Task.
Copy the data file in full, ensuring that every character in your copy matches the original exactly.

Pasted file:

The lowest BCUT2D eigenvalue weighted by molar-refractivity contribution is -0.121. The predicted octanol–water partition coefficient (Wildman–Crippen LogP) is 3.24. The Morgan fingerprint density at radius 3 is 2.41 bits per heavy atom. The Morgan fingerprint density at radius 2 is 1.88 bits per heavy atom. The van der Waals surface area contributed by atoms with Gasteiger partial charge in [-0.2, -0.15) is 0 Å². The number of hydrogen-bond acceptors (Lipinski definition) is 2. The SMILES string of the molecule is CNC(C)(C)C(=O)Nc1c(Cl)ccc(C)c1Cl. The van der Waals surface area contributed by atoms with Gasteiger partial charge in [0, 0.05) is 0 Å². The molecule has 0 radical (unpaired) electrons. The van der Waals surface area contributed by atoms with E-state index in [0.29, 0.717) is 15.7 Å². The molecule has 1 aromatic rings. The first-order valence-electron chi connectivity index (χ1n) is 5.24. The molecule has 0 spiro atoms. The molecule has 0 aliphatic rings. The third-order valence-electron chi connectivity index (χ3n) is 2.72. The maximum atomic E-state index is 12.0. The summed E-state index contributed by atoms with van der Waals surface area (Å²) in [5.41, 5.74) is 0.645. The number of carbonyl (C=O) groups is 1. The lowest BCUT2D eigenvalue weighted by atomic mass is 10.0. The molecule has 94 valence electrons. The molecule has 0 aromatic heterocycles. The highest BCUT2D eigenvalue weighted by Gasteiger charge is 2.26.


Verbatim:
The lowest BCUT2D eigenvalue weighted by molar-refractivity contribution is -0.121. The predicted octanol–water partition coefficient (Wildman–Crippen LogP) is 3.24. The Morgan fingerprint density at radius 3 is 2.41 bits per heavy atom. The Morgan fingerprint density at radius 2 is 1.88 bits per heavy atom. The van der Waals surface area contributed by atoms with Gasteiger partial charge in [-0.2, -0.15) is 0 Å². The number of hydrogen-bond acceptors (Lipinski definition) is 2. The SMILES string of the molecule is CNC(C)(C)C(=O)Nc1c(Cl)ccc(C)c1Cl. The van der Waals surface area contributed by atoms with Gasteiger partial charge in [0, 0.05) is 0 Å². The molecule has 0 radical (unpaired) electrons. The van der Waals surface area contributed by atoms with E-state index in [0.29, 0.717) is 15.7 Å². The molecule has 1 aromatic rings. The first-order valence-electron chi connectivity index (χ1n) is 5.24. The molecule has 0 spiro atoms. The molecule has 0 aliphatic rings. The third-order valence-electron chi connectivity index (χ3n) is 2.72. The maximum atomic E-state index is 12.0. The summed E-state index contributed by atoms with van der Waals surface area (Å²) in [5.41, 5.74) is 0.645. The number of carbonyl (C=O) groups is 1. The lowest BCUT2D eigenvalue weighted by atomic mass is 10.0. The molecule has 94 valence electrons. The molecule has 0 aromatic heterocycles. The highest BCUT2D eigenvalue weighted by Gasteiger charge is 2.26.